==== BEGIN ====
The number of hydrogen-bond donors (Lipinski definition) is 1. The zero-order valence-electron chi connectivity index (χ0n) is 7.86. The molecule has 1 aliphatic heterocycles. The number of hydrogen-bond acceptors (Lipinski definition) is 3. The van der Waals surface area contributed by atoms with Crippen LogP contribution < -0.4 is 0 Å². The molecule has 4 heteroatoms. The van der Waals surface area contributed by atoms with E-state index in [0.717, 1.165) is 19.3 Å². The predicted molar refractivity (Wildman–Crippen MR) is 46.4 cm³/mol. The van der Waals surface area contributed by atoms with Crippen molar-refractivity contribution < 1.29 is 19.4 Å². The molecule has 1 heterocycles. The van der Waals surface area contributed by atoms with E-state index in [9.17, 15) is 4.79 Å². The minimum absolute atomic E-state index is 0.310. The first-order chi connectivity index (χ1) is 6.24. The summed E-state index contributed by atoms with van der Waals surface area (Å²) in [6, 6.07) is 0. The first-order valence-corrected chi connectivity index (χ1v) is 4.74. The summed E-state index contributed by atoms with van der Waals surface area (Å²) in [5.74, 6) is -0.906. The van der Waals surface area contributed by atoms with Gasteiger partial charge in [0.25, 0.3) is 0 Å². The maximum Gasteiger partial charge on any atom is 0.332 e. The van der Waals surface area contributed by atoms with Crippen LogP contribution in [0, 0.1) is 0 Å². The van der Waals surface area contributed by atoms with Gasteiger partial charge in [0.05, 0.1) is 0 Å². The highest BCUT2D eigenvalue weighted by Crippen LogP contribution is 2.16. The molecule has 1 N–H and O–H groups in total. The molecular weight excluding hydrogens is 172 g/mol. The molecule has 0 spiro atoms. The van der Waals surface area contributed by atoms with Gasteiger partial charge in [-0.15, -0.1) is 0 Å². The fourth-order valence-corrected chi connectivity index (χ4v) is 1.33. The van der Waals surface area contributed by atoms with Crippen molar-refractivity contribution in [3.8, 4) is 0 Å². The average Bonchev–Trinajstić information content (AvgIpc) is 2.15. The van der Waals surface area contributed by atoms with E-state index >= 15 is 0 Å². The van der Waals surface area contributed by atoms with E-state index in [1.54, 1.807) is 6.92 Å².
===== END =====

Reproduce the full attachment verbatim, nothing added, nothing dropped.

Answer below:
The number of hydrogen-bond donors (Lipinski definition) is 1. The zero-order valence-electron chi connectivity index (χ0n) is 7.86. The molecule has 1 aliphatic heterocycles. The number of hydrogen-bond acceptors (Lipinski definition) is 3. The van der Waals surface area contributed by atoms with Crippen LogP contribution < -0.4 is 0 Å². The molecule has 4 heteroatoms. The van der Waals surface area contributed by atoms with E-state index in [0.717, 1.165) is 19.3 Å². The predicted molar refractivity (Wildman–Crippen MR) is 46.4 cm³/mol. The van der Waals surface area contributed by atoms with Crippen molar-refractivity contribution < 1.29 is 19.4 Å². The molecule has 1 heterocycles. The van der Waals surface area contributed by atoms with E-state index in [9.17, 15) is 4.79 Å². The minimum absolute atomic E-state index is 0.310. The first-order chi connectivity index (χ1) is 6.24. The summed E-state index contributed by atoms with van der Waals surface area (Å²) in [6, 6.07) is 0. The first-order valence-corrected chi connectivity index (χ1v) is 4.74. The summed E-state index contributed by atoms with van der Waals surface area (Å²) in [5.74, 6) is -0.906. The van der Waals surface area contributed by atoms with Gasteiger partial charge in [0.25, 0.3) is 0 Å². The maximum Gasteiger partial charge on any atom is 0.332 e. The van der Waals surface area contributed by atoms with Crippen LogP contribution in [0, 0.1) is 0 Å². The van der Waals surface area contributed by atoms with Gasteiger partial charge in [0.05, 0.1) is 0 Å². The highest BCUT2D eigenvalue weighted by Crippen LogP contribution is 2.16. The molecule has 1 N–H and O–H groups in total. The molecular weight excluding hydrogens is 172 g/mol. The molecule has 0 spiro atoms. The van der Waals surface area contributed by atoms with Gasteiger partial charge in [-0.15, -0.1) is 0 Å². The fourth-order valence-corrected chi connectivity index (χ4v) is 1.33. The van der Waals surface area contributed by atoms with Crippen molar-refractivity contribution in [3.8, 4) is 0 Å². The average Bonchev–Trinajstić information content (AvgIpc) is 2.15. The van der Waals surface area contributed by atoms with E-state index >= 15 is 0 Å². The van der Waals surface area contributed by atoms with E-state index in [1.54, 1.807) is 6.92 Å².